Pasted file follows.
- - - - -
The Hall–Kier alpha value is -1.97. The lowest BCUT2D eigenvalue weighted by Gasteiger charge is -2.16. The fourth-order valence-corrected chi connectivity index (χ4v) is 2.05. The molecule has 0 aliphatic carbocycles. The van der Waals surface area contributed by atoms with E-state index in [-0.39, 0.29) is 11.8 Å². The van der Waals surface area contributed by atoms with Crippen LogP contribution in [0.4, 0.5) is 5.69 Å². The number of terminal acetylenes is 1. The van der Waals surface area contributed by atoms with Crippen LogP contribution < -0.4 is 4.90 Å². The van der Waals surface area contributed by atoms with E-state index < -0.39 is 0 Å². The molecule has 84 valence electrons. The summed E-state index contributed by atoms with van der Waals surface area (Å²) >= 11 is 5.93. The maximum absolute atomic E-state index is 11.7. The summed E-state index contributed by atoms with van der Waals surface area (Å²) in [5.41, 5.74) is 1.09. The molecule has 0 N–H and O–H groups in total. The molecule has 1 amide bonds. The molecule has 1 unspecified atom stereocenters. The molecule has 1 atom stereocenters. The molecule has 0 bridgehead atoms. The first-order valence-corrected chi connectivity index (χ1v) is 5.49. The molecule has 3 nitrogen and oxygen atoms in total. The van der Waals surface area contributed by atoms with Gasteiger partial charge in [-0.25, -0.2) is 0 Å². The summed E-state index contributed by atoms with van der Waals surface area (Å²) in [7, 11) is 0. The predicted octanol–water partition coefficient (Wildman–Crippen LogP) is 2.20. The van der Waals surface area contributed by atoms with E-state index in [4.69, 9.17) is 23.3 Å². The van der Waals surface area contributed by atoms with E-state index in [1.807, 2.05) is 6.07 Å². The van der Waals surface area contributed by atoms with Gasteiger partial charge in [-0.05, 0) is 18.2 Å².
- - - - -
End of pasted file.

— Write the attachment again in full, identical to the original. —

The Hall–Kier alpha value is -1.97. The lowest BCUT2D eigenvalue weighted by Gasteiger charge is -2.16. The fourth-order valence-corrected chi connectivity index (χ4v) is 2.05. The molecule has 0 aliphatic carbocycles. The van der Waals surface area contributed by atoms with E-state index in [-0.39, 0.29) is 11.8 Å². The van der Waals surface area contributed by atoms with Crippen LogP contribution in [0.4, 0.5) is 5.69 Å². The number of terminal acetylenes is 1. The van der Waals surface area contributed by atoms with Crippen LogP contribution < -0.4 is 4.90 Å². The van der Waals surface area contributed by atoms with E-state index < -0.39 is 0 Å². The molecule has 84 valence electrons. The summed E-state index contributed by atoms with van der Waals surface area (Å²) >= 11 is 5.93. The maximum absolute atomic E-state index is 11.7. The summed E-state index contributed by atoms with van der Waals surface area (Å²) in [5.41, 5.74) is 1.09. The molecule has 0 N–H and O–H groups in total. The molecule has 1 amide bonds. The molecule has 1 unspecified atom stereocenters. The molecule has 1 atom stereocenters. The molecule has 0 bridgehead atoms. The first-order valence-corrected chi connectivity index (χ1v) is 5.49. The molecule has 3 nitrogen and oxygen atoms in total. The van der Waals surface area contributed by atoms with Gasteiger partial charge in [-0.25, -0.2) is 0 Å². The summed E-state index contributed by atoms with van der Waals surface area (Å²) in [7, 11) is 0. The predicted octanol–water partition coefficient (Wildman–Crippen LogP) is 2.20. The van der Waals surface area contributed by atoms with E-state index in [4.69, 9.17) is 23.3 Å². The van der Waals surface area contributed by atoms with E-state index in [1.807, 2.05) is 6.07 Å². The van der Waals surface area contributed by atoms with Gasteiger partial charge in [-0.05, 0) is 18.2 Å².